The many learnings from the devastating bushfires of 2020 will be explored at the National Wine Sector Bushfire Conference in May as the industry gathers to consider how to better prepare, respond and recover in the future.
The free event on May 25 is open to growers and winemakers around the country so the industry as a whole can be better prepared, better informed and better equipped to handle the decisions that need to be made before, during and after the almost inevitable circumstances of fire during Australian summers.
“The bushfires that we saw ahead of the 2020 vintage may have impacted less than 1 per cent of the national crop, but its effects were devastating in the regions that were directly impacted,” said Wine Australia Chief Executive Officer Andreas Clark.
“Fire is part of the Australian landscape but what we saw last year was different due to the timing and duration of smoke exposure that regions had. This challenged our knowledge of smoke impacts and led to several new research projects that will present findings at the conference in May.”
The conference will feature a wide range of in-depth presentations, research updates, practical bushfire preparedness, and best practice techniques for smoke effects and recovery from fire. The comprehensive program features leading researchers, grape and wine sector professionals, wine tastings from research trials, and a presentation by the former Commissioner of the NSW Rural Fire Service, Shane Fitzsimmons.
Preparation, response and recovery are key themes throughout the conference, with producers from South Australia, New South Wales and Victoria sharing their experiences, learnings and the things that they will be doing differently moving forward.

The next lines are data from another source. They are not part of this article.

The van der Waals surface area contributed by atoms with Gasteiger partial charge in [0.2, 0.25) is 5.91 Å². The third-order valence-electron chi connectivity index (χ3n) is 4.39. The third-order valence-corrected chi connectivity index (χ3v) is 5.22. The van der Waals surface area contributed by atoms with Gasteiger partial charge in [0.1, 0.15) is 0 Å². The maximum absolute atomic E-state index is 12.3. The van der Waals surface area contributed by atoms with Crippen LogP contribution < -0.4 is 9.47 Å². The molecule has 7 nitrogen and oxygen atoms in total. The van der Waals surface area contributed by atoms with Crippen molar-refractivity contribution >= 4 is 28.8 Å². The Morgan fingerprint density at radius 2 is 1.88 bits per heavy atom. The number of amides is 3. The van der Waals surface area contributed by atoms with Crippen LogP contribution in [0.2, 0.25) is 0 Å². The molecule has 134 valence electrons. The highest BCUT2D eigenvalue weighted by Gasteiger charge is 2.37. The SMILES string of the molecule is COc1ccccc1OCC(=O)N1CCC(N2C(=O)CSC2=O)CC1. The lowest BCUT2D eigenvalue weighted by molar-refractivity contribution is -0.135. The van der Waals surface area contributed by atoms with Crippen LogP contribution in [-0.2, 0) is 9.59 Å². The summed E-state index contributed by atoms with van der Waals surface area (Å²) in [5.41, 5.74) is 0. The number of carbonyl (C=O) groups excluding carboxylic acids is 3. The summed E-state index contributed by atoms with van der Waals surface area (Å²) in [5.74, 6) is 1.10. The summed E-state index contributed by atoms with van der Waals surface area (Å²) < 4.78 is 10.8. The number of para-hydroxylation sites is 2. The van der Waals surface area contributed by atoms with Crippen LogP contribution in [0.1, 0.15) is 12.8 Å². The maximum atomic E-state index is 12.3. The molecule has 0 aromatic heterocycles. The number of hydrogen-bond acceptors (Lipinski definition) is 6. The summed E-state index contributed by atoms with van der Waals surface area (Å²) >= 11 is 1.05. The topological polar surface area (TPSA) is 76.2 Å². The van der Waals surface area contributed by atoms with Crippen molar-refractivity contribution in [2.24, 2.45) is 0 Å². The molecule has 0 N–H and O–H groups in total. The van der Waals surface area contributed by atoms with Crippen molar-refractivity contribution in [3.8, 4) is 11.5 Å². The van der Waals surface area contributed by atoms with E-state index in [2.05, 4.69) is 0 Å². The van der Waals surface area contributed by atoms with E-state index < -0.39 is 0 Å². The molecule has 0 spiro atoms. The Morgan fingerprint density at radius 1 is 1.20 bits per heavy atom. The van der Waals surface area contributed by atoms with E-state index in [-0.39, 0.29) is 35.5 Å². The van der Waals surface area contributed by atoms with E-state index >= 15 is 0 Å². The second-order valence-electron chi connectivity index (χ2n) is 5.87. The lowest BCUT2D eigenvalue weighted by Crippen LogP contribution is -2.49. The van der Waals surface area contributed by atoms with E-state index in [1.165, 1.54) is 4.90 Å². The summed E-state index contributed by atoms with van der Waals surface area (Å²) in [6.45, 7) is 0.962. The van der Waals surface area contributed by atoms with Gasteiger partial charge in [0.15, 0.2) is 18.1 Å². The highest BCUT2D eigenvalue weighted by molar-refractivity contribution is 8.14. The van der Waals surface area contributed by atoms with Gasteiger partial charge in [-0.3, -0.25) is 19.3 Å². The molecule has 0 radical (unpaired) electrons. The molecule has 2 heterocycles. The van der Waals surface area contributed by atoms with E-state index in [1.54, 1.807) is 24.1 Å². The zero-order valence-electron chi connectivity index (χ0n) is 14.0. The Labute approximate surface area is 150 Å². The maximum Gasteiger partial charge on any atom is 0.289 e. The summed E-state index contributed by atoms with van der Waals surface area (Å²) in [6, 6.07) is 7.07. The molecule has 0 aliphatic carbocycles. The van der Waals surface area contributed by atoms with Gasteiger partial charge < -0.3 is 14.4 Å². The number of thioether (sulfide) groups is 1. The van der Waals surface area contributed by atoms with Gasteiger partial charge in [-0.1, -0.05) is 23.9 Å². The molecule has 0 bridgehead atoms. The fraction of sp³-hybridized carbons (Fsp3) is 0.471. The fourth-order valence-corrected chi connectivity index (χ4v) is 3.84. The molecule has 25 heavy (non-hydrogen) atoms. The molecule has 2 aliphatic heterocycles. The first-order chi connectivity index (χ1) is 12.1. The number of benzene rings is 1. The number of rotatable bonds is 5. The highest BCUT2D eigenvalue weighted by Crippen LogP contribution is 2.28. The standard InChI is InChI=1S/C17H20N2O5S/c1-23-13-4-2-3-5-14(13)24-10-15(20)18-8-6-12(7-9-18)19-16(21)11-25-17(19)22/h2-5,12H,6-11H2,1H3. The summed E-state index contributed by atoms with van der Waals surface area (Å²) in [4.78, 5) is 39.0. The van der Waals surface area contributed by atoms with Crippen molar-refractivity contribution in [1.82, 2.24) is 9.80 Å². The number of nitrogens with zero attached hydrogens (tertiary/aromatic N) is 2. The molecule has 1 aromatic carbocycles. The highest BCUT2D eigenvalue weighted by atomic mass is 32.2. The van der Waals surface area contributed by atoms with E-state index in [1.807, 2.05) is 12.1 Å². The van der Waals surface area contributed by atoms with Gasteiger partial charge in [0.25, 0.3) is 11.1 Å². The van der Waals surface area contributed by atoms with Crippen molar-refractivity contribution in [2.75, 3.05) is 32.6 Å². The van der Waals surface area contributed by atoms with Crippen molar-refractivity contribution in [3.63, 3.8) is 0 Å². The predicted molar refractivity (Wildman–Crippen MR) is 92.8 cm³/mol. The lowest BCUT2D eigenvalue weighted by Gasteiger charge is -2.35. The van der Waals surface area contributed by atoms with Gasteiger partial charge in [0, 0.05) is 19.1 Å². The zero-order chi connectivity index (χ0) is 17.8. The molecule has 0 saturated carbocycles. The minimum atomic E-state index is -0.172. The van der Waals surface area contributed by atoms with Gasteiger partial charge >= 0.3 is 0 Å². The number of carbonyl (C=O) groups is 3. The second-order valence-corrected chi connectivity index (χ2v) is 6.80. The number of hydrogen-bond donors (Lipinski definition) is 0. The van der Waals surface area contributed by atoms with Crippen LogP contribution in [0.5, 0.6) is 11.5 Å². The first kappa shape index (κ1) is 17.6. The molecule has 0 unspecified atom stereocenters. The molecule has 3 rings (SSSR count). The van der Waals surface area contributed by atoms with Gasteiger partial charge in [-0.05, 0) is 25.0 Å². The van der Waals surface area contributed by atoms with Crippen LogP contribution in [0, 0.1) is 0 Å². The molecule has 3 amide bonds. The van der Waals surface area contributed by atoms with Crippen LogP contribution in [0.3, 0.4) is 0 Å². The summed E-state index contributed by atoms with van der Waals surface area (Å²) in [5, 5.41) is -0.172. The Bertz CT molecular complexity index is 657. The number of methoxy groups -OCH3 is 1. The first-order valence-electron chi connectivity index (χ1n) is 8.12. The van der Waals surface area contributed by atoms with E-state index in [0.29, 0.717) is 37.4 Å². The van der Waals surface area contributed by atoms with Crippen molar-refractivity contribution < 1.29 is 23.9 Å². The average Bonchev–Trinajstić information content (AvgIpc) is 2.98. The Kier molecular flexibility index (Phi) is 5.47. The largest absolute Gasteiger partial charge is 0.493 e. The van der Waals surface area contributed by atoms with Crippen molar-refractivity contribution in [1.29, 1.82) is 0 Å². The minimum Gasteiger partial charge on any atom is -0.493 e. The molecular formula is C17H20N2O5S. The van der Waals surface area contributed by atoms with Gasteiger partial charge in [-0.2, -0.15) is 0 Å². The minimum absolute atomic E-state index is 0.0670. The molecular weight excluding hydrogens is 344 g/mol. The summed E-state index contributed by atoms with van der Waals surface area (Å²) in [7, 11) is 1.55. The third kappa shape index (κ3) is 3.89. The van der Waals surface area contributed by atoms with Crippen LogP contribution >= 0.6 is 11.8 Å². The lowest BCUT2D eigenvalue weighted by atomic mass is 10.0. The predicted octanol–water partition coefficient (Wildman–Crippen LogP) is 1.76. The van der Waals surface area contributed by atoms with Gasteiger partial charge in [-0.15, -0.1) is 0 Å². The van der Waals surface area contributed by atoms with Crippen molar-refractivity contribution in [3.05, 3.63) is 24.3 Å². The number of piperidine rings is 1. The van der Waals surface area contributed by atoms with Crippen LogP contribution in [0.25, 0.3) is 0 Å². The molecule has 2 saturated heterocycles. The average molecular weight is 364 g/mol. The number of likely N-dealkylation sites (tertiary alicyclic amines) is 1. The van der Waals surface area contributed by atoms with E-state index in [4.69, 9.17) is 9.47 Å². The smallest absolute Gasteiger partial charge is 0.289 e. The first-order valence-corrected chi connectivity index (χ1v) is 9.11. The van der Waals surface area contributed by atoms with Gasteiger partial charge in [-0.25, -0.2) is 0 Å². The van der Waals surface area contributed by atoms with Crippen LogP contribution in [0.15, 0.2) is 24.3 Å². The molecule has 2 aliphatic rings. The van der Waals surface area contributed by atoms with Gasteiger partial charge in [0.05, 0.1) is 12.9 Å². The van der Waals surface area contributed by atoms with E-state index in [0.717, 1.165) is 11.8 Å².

One of the producers to be featured is Nova Vita Wines’ Mark Kozned who estimated that 24 of 32 hectares of his Kenton Valley vineyard was burnt by the Cuddlee Creek fire in December 2019.
“In terms of things I am doing differently around fire now – it’s being prepared. And I’m not talking about being prepared the night before, I’m talking about planning at the beginning of the fire season and having things in place and tested. Things that you can’t do the night before or on the day of the fire,” Kozned said.
He said that while the impact of the fire was costly, appropriate management practices in the vineyard and winery helped at vintage.
“Through good vineyard practices post the Cuddlee Creek fire and through good winemaking practices, we were able to produce some good quality wine in 2020. We were able to save part of our brand,” he said.
The National Wine Sector Bushfire Conference will be held on 25 May 2021 at six locations around Australia. For more information and to register, visit here.